Laura Hartmann-Villalta (Johns Hopkins University)
Lauren Kuryloski (SUNY University at Buffalo)
This roundtable asks participants to engage with and present the new directions in feminist pedagogy that inevitably emerged in the past two years (2020-2022) during the coronavirus pandemic, but also beyond it. In the words of Kevin M. Gannon in the book Radical Hope: A Teaching Manifesto, “Teaching is a radical act of hope. It is an assertion of faith in a better future in an increasingly uncertain and fraught present. It is a commitment to that future even if we can’t clearly discern its shape. It is a continuing pedagogical practice rather than a set of static characteristics” (5). Grounded in feminism, this roundtable asks participants to present their innovations in pedagogy across a spectrum of challenges.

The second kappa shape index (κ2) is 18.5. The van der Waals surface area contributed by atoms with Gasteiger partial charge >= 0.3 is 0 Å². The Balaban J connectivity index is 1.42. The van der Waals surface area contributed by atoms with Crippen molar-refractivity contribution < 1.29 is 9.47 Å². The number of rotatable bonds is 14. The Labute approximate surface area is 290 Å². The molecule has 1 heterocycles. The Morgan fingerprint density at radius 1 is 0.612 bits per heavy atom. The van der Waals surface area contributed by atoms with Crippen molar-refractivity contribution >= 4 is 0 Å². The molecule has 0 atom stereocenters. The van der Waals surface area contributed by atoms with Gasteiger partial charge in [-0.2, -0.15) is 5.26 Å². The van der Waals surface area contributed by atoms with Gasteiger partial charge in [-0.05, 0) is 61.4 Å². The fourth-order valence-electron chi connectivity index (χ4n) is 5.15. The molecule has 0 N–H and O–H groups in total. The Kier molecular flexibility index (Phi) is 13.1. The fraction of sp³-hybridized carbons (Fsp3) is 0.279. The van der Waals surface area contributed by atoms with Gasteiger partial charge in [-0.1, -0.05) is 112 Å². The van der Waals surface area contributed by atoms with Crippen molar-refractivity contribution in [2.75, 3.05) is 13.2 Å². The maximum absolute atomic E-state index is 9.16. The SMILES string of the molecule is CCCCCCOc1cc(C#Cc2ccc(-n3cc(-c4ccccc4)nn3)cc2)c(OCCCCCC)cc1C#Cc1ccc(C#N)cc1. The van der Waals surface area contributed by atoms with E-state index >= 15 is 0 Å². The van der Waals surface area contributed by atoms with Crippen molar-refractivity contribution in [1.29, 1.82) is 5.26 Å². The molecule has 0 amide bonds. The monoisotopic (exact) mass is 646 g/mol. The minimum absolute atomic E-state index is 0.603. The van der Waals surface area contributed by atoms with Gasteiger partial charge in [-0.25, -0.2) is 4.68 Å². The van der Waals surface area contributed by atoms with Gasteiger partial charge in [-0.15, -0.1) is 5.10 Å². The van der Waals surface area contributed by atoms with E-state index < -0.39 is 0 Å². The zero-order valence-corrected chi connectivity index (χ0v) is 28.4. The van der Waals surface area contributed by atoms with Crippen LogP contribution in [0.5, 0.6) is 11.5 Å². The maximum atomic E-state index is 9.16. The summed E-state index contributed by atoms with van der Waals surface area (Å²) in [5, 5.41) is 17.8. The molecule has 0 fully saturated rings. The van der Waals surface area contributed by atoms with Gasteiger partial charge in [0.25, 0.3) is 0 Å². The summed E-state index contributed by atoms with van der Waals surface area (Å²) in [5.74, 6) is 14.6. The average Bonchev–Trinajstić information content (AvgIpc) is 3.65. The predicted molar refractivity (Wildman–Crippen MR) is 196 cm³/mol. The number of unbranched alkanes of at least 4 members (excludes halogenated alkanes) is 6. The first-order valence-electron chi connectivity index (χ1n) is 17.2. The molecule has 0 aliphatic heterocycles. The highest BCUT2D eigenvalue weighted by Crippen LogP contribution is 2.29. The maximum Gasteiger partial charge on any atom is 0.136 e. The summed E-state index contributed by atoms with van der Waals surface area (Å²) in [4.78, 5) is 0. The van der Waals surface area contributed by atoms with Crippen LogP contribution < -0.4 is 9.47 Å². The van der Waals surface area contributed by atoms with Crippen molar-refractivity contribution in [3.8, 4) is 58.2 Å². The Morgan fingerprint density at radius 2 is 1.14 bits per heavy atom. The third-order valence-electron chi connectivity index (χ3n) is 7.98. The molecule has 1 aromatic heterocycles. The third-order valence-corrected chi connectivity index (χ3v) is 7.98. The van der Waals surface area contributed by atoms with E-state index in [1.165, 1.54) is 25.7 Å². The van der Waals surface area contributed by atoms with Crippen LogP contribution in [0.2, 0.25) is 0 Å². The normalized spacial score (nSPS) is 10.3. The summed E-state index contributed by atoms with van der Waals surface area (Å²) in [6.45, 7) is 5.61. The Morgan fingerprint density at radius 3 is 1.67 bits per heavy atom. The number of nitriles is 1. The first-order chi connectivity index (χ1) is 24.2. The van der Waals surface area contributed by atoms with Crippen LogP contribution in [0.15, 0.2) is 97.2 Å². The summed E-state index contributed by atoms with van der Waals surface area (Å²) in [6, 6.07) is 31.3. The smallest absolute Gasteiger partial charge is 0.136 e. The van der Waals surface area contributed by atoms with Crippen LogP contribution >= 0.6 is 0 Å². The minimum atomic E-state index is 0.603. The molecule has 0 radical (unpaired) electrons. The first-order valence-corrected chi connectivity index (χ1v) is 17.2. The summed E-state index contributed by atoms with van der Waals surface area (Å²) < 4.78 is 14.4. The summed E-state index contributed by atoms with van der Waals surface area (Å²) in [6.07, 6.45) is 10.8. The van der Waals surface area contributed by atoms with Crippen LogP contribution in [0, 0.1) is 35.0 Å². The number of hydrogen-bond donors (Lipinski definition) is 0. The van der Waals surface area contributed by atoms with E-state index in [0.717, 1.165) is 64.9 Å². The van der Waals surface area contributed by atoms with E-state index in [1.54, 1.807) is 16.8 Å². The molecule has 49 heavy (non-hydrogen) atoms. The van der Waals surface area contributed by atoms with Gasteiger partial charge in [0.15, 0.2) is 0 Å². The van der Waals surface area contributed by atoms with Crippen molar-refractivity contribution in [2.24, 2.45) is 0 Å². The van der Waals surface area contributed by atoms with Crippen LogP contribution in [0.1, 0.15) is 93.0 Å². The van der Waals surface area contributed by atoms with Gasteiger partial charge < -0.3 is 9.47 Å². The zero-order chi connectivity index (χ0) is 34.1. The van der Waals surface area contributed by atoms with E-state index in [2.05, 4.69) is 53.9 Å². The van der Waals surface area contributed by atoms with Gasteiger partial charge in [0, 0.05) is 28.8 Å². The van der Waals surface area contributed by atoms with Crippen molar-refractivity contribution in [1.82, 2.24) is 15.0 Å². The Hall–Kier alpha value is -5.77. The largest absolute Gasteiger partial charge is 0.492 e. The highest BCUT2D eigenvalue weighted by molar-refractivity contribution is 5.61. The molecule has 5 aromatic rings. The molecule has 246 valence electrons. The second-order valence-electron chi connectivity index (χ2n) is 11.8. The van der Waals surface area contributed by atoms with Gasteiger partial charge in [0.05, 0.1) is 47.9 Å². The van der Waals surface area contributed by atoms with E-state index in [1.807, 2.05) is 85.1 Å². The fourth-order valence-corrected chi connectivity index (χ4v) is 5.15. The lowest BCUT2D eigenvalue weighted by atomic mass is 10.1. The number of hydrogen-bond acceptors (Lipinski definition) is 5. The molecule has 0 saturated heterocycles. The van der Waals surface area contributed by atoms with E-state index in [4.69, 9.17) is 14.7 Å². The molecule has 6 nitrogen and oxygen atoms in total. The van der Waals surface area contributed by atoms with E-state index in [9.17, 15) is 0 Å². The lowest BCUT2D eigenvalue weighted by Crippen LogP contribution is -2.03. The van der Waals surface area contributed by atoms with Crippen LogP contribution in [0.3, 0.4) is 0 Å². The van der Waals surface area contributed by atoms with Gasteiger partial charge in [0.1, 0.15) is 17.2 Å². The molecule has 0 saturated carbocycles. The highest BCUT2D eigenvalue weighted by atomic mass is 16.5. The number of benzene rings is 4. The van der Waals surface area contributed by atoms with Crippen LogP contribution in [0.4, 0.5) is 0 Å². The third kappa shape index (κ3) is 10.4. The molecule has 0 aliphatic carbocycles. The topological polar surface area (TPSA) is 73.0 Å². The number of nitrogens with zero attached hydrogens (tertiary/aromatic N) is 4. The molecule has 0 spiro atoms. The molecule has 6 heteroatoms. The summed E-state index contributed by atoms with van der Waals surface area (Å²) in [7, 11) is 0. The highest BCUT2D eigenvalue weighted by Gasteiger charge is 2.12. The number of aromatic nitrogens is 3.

We ask: how does contemporary feminist pedagogy confront the challenges inherent in a post-truth era and a divided political body; take on the work of anti-racism; and adapt to the monumental shift online during the coronavirus pandemic...all while honoring feminist principles?
With the inauguration of President Biden, the past year saw the end of the Trump presidency (for now), even as the legitimacy of the Biden administration was challenged on January 6, 2021. The nation, as a result, seems more polarized than ever, and so does the student body, particularly in so-called “red states.” We ask: what does it mean to engage in feminist pedagogy in a post-Trump era?
The past two years have also seen the rise of anti-Asian hate crimes and the recognition of police violence against Black and brown bodies. We ask: is feminist pedagogy inherently anti-racist? How have committed instructors in the college managed, encouraged, or reflected the activism of the street? How have the feminist instructors of NeMLA honored intersectional approaches in their classrooms?
We welcome abstracts (250 words) that respond to any of the questions given above.